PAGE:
How the Global Coronavirus Lockdown Has Improved the Environment and Will It Last?

Ilulissat. Greenland
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How the Global Coronavirus Lockdown Has Improved the Environment and Will It Last?

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The COVID-19 pandemic has put industries around the world at a standstill. From a monetary point of view, it’s bad for the economy. However, with most factories closed, few cars on the road, and most flights cancelled, our environment has gradually recovered. If there’s anything positive coming out of this unfortunate pandemic, it’s probably the cleaner air that we breathe and other invisible environmental changes we are about to discover.

Carbon Emission

The Center for Research on Energy and Clean Air reported that carbon emission was reduced by 25% due to travel bans and quarantine orders in China. This reduction is estimated to have saved at least 77,000 lives, according to one scientist. 

What about Europe? With less air travel, greenhouse gas emissions have fallen sharply. The number of air passengers drops by 67 million in Europe alone. As a result, levels of nitrogen dioxide (NO₂) pollution across multiple cities in Europe drop by as much as 60%. Most notably, in Madrid, the drop is 75%, compared to the same period in 2019. For those of you who don’t know, NO₂ pollution has been an ongoing problem in Europe. Its source of pollution comes largely from power plants and road traffic. NO₂ contaminates the air, making respiratory illnesses such as asthma worse. 

In the United States, there is a 40% drop in domestic air travel. Washington and California are two cities that see the biggest drop in carbon emissions. In India, thanks to the lockdown, people can start seeing Mount Himalayas from afar for the first time in decades. Overall, the world experiences a 17% drop in carbon emissions, bringing us back to the 2006 level.

Effects on Wildlife

While half of the world is confined to their home, what do wildlife animals do? Since they are no longer bothered by the constant presence of human beings, many of them start enjoying their newfound freedom. Reports of dolphins and ducks spotted in the Venice canals lighted up the mood of local residents and people from around the world alike. The water in Venice has become so crystal clear that schools of fish could be seen swimming around.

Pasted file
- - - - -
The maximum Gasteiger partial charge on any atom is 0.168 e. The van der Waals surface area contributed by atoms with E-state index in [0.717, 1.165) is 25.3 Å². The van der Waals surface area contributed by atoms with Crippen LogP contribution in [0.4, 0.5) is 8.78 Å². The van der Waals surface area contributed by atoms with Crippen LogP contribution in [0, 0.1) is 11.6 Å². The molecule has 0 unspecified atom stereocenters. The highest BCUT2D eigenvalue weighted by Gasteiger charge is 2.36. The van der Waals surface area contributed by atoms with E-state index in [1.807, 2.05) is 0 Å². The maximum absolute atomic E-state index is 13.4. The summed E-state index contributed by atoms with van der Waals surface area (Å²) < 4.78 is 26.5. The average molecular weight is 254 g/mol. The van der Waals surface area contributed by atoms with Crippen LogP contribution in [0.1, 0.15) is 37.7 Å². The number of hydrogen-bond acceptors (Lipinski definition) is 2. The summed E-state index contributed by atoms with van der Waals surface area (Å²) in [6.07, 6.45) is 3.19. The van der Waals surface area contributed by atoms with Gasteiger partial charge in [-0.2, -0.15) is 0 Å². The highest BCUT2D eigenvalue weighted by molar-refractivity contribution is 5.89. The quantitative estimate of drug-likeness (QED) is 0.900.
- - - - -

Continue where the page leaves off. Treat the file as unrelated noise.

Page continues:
In Spain, wild boars could be seen wandering around the city streets of Barcelona, while in Paris, ducks walked the streets near Comédie Française theatre. As us human beings were confined to our limited home, wildlife was quick to sense the difference and wasted no time in claiming back their natural habitat.

How to Make These Positive Environmental Changes Permanent

Once Covid-19 is over, and we get back to our normal schedule, there’s fear that all the positive changes we have witnessed will vanish. It’s true that if we continue doing things the way we used to, things will fall back into their previous vicious circle. If we don’t want that outcome, we have to start taking action. Each ton of NO₂ that isn’t emitted due to the pandemic equals the removal of 62 cars from the road per year. Once governments see how things look with less pollution, they can make it permanent by promoting the use of environmental-friendly vehicles such as e-scooters, bikes, or electrically powered mass transit. Spain has already rolled out a program to encourage people to purchase environmental-friendly vehicles, especially electric cars, by financing part of the price. By replacing old, polluting vehicles, encourage people to bike, and building more electrified transport networks, we are one step closer to building a better tomorrow for further generations. From a certain point of view, the pandemic has exposed us to challenging problems we refused to address in the past. Now, governments and businesses can see things from a different perspective, and start considering how things could be done differently to not only benefit us but also the environment.

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